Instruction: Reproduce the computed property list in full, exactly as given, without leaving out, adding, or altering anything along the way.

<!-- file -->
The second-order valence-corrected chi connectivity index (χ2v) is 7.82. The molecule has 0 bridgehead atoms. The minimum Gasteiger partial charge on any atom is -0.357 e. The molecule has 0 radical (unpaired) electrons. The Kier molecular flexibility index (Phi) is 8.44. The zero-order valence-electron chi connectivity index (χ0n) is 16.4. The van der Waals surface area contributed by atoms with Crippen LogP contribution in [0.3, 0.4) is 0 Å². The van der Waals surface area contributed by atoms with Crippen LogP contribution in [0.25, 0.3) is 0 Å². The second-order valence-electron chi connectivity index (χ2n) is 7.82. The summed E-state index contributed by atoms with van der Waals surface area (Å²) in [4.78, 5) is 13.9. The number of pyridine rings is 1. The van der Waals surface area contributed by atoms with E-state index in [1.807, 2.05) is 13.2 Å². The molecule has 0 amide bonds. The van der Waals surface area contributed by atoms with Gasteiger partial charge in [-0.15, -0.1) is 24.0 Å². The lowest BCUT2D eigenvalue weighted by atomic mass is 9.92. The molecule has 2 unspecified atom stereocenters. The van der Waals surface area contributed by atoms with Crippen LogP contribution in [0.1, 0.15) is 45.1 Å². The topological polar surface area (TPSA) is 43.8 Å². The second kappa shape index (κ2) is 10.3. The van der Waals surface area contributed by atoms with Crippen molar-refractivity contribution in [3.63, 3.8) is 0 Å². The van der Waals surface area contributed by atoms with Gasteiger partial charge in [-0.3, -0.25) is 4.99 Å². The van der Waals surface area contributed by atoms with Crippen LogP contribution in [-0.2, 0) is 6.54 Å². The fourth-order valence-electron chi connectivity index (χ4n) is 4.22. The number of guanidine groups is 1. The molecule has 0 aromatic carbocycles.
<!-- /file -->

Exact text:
The second-order valence-corrected chi connectivity index (χ2v) is 7.82. The molecule has 0 bridgehead atoms. The minimum Gasteiger partial charge on any atom is -0.357 e. The molecule has 0 radical (unpaired) electrons. The Kier molecular flexibility index (Phi) is 8.44. The zero-order valence-electron chi connectivity index (χ0n) is 16.4. The van der Waals surface area contributed by atoms with Crippen LogP contribution in [0.3, 0.4) is 0 Å². The van der Waals surface area contributed by atoms with Crippen LogP contribution in [0.25, 0.3) is 0 Å². The second-order valence-electron chi connectivity index (χ2n) is 7.82. The summed E-state index contributed by atoms with van der Waals surface area (Å²) in [4.78, 5) is 13.9. The number of pyridine rings is 1. The van der Waals surface area contributed by atoms with E-state index in [1.807, 2.05) is 13.2 Å². The molecule has 0 amide bonds. The van der Waals surface area contributed by atoms with Gasteiger partial charge in [-0.15, -0.1) is 24.0 Å². The lowest BCUT2D eigenvalue weighted by atomic mass is 9.92. The molecule has 2 unspecified atom stereocenters. The van der Waals surface area contributed by atoms with Crippen LogP contribution in [0.1, 0.15) is 45.1 Å². The topological polar surface area (TPSA) is 43.8 Å². The second kappa shape index (κ2) is 10.3. The van der Waals surface area contributed by atoms with Crippen molar-refractivity contribution in [3.63, 3.8) is 0 Å². The van der Waals surface area contributed by atoms with Gasteiger partial charge in [-0.3, -0.25) is 4.99 Å². The van der Waals surface area contributed by atoms with Crippen LogP contribution in [-0.2, 0) is 6.54 Å². The fourth-order valence-electron chi connectivity index (χ4n) is 4.22. The number of guanidine groups is 1. The molecule has 0 aromatic carbocycles.